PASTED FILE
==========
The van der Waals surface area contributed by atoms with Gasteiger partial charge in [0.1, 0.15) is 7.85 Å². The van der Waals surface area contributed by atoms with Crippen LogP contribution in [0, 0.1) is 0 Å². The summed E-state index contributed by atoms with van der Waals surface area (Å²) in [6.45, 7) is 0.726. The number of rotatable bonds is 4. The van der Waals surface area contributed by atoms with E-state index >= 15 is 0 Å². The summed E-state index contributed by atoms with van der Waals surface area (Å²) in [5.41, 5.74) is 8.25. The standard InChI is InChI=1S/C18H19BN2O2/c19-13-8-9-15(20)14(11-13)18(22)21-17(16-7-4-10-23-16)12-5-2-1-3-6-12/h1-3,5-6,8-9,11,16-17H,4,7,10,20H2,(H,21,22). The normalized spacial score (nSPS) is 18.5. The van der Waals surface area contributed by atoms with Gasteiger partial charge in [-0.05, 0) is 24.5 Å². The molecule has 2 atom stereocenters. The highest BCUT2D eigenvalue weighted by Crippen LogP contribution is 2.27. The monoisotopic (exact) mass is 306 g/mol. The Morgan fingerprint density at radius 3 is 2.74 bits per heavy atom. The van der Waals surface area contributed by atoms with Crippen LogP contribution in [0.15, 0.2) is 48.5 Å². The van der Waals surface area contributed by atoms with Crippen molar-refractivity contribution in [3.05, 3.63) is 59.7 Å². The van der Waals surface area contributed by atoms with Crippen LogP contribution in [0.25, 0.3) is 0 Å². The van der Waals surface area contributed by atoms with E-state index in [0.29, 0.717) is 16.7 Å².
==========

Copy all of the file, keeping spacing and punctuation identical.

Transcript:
The van der Waals surface area contributed by atoms with Gasteiger partial charge in [0.1, 0.15) is 7.85 Å². The van der Waals surface area contributed by atoms with Crippen LogP contribution in [0, 0.1) is 0 Å². The summed E-state index contributed by atoms with van der Waals surface area (Å²) in [6.45, 7) is 0.726. The number of rotatable bonds is 4. The van der Waals surface area contributed by atoms with E-state index >= 15 is 0 Å². The summed E-state index contributed by atoms with van der Waals surface area (Å²) in [5.41, 5.74) is 8.25. The standard InChI is InChI=1S/C18H19BN2O2/c19-13-8-9-15(20)14(11-13)18(22)21-17(16-7-4-10-23-16)12-5-2-1-3-6-12/h1-3,5-6,8-9,11,16-17H,4,7,10,20H2,(H,21,22). The normalized spacial score (nSPS) is 18.5. The van der Waals surface area contributed by atoms with Gasteiger partial charge in [-0.05, 0) is 24.5 Å². The molecule has 2 atom stereocenters. The highest BCUT2D eigenvalue weighted by Crippen LogP contribution is 2.27. The monoisotopic (exact) mass is 306 g/mol. The Morgan fingerprint density at radius 3 is 2.74 bits per heavy atom. The van der Waals surface area contributed by atoms with Crippen LogP contribution in [0.15, 0.2) is 48.5 Å². The van der Waals surface area contributed by atoms with Crippen molar-refractivity contribution in [3.05, 3.63) is 59.7 Å². The van der Waals surface area contributed by atoms with Crippen LogP contribution in [0.25, 0.3) is 0 Å². The van der Waals surface area contributed by atoms with E-state index in [0.29, 0.717) is 16.7 Å².